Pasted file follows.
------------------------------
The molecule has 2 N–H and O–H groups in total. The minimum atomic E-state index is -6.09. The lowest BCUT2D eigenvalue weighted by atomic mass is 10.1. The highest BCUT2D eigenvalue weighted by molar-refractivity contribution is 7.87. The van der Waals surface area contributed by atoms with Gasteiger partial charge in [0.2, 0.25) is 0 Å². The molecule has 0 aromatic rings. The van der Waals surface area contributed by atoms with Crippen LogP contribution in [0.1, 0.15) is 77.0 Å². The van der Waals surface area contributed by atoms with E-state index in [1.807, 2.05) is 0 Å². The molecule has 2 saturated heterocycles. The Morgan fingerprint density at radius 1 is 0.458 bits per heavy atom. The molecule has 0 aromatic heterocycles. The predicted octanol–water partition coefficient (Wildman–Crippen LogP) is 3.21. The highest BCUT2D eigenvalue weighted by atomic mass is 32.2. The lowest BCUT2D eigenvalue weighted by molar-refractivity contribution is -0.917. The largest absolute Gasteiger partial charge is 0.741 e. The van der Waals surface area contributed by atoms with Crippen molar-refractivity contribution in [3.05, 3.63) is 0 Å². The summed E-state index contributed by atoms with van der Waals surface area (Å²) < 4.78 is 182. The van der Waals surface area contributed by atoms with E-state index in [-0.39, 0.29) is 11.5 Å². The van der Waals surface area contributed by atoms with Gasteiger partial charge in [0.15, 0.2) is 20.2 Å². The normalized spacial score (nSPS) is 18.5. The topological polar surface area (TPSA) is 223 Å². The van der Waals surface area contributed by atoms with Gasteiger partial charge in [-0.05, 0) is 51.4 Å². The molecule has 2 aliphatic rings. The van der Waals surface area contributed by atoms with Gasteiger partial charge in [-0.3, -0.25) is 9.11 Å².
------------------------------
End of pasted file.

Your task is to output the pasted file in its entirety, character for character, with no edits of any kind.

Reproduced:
The molecule has 2 N–H and O–H groups in total. The minimum atomic E-state index is -6.09. The lowest BCUT2D eigenvalue weighted by atomic mass is 10.1. The highest BCUT2D eigenvalue weighted by molar-refractivity contribution is 7.87. The van der Waals surface area contributed by atoms with Gasteiger partial charge in [0.2, 0.25) is 0 Å². The molecule has 0 aromatic rings. The van der Waals surface area contributed by atoms with Crippen LogP contribution in [0.1, 0.15) is 77.0 Å². The van der Waals surface area contributed by atoms with E-state index in [1.807, 2.05) is 0 Å². The molecule has 2 saturated heterocycles. The Morgan fingerprint density at radius 1 is 0.458 bits per heavy atom. The molecule has 0 aromatic heterocycles. The predicted octanol–water partition coefficient (Wildman–Crippen LogP) is 3.21. The highest BCUT2D eigenvalue weighted by atomic mass is 32.2. The lowest BCUT2D eigenvalue weighted by molar-refractivity contribution is -0.917. The largest absolute Gasteiger partial charge is 0.741 e. The van der Waals surface area contributed by atoms with Crippen molar-refractivity contribution in [3.05, 3.63) is 0 Å². The summed E-state index contributed by atoms with van der Waals surface area (Å²) < 4.78 is 182. The van der Waals surface area contributed by atoms with E-state index in [-0.39, 0.29) is 11.5 Å². The van der Waals surface area contributed by atoms with Gasteiger partial charge in [0.15, 0.2) is 20.2 Å². The normalized spacial score (nSPS) is 18.5. The topological polar surface area (TPSA) is 223 Å². The van der Waals surface area contributed by atoms with Gasteiger partial charge in [-0.05, 0) is 51.4 Å². The molecule has 2 aliphatic rings. The van der Waals surface area contributed by atoms with Gasteiger partial charge in [-0.3, -0.25) is 9.11 Å².